An English In Kentucky


















Friday September 5th 2014  Tim Candler


    There are exceptions like Nietzsche of course, but generally with  the big writers, the famous names, like a Hegel or a Heidegger or a Genet, or an Elberry, a person doesn't really think of them as men wrote their own interviews. I can understand an Arthur A Pennyfinger writing his own interview, or whoever that writer was who created Lemmy Caution of the FBI, writing his own interview, but even so there's something fundamentally wrong with writing your own interview, but I guess in a world not that dedicated to doing the right thing a person has to follow custom and practice rather than pontificate about right and wrong.  And too there's a whole literature out there dedicated to writing your own interview. The points to press home, the importance of being dedicated to your craft, the usefulness of the semi-colon, and a generally respectful and positive attitude, and horribly enthusiastic. And you can be directed to read what may or may not be the self interviews of others, which once accomplished can on occasion really put a person off even thinking about reading a writer's book.

     The place to start I'm told, is with a list of questions.  Some of them incredibly ridiculous such as "Where do you write?" An obvious answer to which is "A yurt on top of a mountain, where do you think I write." But one can get the drift of what is expected of both interviewer and interviewee, even if both entities appear in the same person. One can consider it a dualism and buckle under, which is something I am going to have to do, and as some might know I have indeed listened or tried to listen to and answer my own questions for a long time. The question "Why do you write?" is a regular on the self interview circuit, and after deep study I have noticed the answer to it sets the tone for subsequent questions.  And too, I fully appreciate that delving into "Why do you write?" can result in a series of primal screams, one such primal scream has given me an opportunity to better understand my current obsession with Compost Pile Naming Sentences. It's a delaying tactic on my part.  A frailty that has to stop because Compost Piles are clearly anarchist in their desire to remain anonymous, and they have powers that are way beyond my ability to fathom.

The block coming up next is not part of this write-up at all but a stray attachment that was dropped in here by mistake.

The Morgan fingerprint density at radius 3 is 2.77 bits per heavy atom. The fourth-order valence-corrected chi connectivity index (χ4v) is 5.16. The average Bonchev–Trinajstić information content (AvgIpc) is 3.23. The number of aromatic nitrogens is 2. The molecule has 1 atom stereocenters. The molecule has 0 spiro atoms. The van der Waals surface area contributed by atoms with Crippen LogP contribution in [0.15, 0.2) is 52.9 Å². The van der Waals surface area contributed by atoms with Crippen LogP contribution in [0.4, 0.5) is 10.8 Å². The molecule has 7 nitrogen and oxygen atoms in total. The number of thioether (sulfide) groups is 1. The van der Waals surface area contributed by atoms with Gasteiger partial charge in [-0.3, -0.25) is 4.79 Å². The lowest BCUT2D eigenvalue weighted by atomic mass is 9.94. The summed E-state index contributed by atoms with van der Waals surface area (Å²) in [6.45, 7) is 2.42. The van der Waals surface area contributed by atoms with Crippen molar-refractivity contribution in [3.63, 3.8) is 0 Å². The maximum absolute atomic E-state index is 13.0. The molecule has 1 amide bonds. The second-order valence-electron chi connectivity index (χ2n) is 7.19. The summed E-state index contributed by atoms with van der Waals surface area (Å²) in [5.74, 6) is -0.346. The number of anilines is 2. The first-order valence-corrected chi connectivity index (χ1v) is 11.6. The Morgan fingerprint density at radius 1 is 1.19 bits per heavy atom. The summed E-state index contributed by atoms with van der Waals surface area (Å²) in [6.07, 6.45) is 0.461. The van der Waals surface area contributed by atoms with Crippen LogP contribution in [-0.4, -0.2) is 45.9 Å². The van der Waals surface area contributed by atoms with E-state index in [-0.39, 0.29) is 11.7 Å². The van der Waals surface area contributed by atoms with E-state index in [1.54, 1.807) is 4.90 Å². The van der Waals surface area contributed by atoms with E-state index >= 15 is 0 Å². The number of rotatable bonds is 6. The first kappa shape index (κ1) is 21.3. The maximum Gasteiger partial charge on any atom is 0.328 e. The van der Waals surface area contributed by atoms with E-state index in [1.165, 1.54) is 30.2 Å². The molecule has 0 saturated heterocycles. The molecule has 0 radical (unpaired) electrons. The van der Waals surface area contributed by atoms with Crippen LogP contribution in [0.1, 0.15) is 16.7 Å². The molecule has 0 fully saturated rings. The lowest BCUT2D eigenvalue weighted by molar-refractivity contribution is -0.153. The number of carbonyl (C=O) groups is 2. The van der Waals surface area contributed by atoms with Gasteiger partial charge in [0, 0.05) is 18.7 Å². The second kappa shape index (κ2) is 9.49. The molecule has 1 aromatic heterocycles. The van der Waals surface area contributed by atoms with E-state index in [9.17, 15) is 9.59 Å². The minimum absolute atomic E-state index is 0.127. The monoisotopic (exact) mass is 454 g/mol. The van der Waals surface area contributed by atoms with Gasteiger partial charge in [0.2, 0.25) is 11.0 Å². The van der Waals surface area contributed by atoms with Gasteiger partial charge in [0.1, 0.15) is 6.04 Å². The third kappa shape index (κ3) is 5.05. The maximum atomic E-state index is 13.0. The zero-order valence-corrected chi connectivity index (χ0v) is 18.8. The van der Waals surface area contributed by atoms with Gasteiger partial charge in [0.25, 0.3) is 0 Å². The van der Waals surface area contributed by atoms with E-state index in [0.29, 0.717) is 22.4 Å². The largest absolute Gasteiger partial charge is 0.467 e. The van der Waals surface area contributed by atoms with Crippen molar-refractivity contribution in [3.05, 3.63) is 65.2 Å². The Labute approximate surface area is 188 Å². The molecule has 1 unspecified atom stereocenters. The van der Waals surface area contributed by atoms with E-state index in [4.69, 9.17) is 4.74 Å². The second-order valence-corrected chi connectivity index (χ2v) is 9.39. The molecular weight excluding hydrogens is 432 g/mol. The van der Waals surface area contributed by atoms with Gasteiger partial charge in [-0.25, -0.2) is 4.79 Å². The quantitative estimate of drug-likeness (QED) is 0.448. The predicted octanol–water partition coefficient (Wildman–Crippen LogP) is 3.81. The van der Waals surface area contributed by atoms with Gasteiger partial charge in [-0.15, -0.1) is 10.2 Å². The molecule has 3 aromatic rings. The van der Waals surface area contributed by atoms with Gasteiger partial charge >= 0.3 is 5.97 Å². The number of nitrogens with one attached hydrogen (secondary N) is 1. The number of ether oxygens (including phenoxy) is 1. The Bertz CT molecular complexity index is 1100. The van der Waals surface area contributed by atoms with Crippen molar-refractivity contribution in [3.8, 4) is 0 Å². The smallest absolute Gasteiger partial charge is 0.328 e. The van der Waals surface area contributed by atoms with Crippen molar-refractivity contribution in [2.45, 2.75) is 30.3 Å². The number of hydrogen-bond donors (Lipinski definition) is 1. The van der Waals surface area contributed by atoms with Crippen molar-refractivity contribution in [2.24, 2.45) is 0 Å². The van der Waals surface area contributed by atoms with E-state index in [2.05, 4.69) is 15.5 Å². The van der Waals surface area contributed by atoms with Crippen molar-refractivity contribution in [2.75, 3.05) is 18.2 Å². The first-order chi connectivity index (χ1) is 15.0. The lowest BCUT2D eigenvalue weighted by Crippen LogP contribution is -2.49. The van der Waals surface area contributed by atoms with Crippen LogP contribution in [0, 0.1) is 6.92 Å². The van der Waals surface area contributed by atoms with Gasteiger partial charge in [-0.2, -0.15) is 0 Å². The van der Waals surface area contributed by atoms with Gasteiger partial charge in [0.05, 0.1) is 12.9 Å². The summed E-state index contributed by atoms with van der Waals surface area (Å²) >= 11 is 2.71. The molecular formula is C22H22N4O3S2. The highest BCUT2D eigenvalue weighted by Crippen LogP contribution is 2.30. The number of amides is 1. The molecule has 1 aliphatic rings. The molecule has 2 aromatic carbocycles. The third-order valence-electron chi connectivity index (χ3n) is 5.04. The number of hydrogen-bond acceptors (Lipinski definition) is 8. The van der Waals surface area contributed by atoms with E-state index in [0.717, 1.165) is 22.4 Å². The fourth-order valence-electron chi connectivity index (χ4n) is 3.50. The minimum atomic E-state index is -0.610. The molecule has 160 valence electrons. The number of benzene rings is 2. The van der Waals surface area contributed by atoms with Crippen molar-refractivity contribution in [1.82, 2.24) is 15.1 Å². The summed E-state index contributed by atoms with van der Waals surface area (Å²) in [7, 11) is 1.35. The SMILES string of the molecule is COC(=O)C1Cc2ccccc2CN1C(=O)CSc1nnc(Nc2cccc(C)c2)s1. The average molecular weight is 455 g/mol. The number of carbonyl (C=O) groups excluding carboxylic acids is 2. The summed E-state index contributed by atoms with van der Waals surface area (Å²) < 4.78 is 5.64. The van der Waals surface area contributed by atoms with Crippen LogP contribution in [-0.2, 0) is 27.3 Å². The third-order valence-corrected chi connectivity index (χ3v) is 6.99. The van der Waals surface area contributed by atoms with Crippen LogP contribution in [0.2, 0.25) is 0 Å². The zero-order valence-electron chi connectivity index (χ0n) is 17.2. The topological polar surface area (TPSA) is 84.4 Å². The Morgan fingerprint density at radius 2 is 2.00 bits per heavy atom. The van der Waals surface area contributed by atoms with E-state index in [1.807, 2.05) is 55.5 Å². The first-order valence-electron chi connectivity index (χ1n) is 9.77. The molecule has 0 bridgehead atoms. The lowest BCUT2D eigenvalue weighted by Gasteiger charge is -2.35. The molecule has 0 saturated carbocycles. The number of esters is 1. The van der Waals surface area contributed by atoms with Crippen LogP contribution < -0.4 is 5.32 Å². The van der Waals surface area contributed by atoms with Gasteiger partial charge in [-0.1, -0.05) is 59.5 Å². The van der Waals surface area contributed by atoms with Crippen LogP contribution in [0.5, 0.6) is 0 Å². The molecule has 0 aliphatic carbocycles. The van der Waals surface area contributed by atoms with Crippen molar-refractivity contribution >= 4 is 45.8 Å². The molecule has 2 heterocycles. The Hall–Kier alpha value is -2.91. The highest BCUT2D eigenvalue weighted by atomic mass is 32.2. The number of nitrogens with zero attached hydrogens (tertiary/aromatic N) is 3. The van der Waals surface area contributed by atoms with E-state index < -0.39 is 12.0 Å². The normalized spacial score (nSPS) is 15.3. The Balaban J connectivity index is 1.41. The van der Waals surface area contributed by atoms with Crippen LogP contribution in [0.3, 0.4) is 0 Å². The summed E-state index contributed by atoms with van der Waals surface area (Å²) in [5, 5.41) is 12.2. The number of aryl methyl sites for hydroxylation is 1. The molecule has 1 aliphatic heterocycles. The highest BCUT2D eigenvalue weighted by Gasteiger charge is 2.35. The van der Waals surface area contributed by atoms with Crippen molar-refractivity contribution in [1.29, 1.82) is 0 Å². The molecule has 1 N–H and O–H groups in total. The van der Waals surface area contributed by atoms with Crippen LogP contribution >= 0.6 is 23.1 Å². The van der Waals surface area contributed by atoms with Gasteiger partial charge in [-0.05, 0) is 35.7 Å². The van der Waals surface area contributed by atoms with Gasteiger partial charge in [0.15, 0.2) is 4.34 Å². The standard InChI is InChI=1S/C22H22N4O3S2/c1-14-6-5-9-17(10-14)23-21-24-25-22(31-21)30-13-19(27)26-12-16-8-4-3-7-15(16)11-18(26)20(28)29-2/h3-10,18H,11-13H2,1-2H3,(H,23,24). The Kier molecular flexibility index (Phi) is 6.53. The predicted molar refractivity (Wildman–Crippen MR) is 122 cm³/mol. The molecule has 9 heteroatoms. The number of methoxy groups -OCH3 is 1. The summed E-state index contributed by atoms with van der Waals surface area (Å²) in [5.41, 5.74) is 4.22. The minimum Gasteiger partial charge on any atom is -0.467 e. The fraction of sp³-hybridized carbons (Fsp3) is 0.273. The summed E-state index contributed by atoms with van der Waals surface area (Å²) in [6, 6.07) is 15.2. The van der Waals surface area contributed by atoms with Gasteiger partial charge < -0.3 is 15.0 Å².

Previous      Next